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Protein Toxins That Utilize Gangliosides as Host Receptors. Prog Mol Biol Transl Sci 2018;156:325-354



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Scopus ID

2-s2.0-85043989897 (requires institutional sign-in at Scopus site)   28 Citations


Subsets of protein toxins utilize gangliosides as host receptors. Gangliosides are preferred receptors due to their extracellular localization on the eukaryotic cell and due to their essential nature in host physiology. Glycosphingolipids, including gangliosides, are mediators of signal transduction within and between eukaryotic cells. Protein toxins possess AB structure-function organization, where the A domain encodes a catalytic function for the posttranslational modification of a host macromolecule, including proteins and nucleic acids, and a B domain, which encodes host receptor recognition, including proteins and glycosphingolipids, alone or in combination. Protein toxins use similar strategies to bind glycans by pockets and loops, generally employing hydrogen bonding and aromatic stacking to stabilize interactions with sugars. In some cases, glycan binding facilitates uptake, while in other cases, cross-linking or a second receptor is necessary to stimulate entry. The affinity that protein toxins have for host glycans is necessary for tissue targeting, but not always sufficient to cause disease. In addition to affinity for binding the glycan, the lipid moiety also plays an important role in productive uptake and tissue tropism. Upon endocytosis, the protein toxin must escape to another intracellular compartment or into cytosol to modify a host substrate, modulating host signaling, often resulting in cytotoxic or apoptotic events in the cell, and a unique morbidity for the organism. The study of protein toxins that utilize gangliosides as host receptors has illuminated numerous eukaryotic cellular processes, identified the basis for developing interventions to prevent disease through vaccines and control bacterial diseases through therapies. In addition, subsets of these protein toxins have been utilized as therapeutic agents to treat numerous human inflictions.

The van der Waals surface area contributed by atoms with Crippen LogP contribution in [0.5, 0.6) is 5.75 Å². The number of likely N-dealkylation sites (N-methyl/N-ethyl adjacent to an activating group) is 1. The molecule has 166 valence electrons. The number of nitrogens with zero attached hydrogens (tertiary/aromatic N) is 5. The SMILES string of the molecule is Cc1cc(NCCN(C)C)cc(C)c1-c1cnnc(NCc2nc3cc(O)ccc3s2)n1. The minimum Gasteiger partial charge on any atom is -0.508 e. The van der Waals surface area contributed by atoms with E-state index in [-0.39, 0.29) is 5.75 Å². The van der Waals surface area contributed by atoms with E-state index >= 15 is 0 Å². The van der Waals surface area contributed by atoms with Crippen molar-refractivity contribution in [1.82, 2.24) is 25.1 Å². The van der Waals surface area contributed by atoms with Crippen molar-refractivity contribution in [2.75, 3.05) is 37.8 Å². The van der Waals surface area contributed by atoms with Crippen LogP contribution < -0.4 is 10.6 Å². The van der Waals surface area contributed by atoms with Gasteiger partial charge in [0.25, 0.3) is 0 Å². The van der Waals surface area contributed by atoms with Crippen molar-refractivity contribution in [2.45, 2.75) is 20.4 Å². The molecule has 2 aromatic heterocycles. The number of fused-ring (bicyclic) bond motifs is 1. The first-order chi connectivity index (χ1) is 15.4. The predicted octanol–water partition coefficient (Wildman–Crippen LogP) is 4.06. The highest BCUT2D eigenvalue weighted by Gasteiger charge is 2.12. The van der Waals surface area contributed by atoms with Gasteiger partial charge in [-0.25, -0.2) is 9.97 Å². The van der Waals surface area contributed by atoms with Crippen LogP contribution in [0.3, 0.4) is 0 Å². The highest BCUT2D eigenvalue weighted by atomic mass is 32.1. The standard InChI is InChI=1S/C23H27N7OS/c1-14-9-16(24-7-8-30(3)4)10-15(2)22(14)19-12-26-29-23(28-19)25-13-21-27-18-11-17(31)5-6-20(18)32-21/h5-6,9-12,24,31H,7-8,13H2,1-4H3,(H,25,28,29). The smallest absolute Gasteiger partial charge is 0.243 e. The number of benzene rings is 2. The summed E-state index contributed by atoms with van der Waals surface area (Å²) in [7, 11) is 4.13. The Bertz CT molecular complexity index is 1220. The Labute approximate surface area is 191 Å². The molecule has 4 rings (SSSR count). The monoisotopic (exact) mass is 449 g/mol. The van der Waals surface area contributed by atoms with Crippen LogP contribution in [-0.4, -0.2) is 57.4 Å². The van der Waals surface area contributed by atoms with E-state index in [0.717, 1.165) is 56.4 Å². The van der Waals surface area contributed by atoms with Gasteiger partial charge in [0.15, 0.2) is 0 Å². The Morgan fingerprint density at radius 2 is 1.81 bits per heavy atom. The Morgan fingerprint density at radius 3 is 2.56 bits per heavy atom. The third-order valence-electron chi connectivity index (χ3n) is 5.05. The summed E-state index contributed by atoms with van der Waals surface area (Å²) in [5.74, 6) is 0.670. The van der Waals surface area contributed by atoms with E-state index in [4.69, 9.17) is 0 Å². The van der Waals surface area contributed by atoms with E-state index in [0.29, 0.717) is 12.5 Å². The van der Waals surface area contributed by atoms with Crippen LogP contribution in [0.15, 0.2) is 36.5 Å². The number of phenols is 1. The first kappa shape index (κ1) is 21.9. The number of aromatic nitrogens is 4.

Author List

Zuverink M, Barbieri JT


Joseph T. Barbieri PhD Professor in the Microbiology and Immunology department at Medical College of Wisconsin

MESH terms used to index this publication - Major topics in bold

Binding Sites
Biological Transport
Cell Membrane
Host-Pathogen Interactions
Receptors, Cell Surface
Toxins, Biological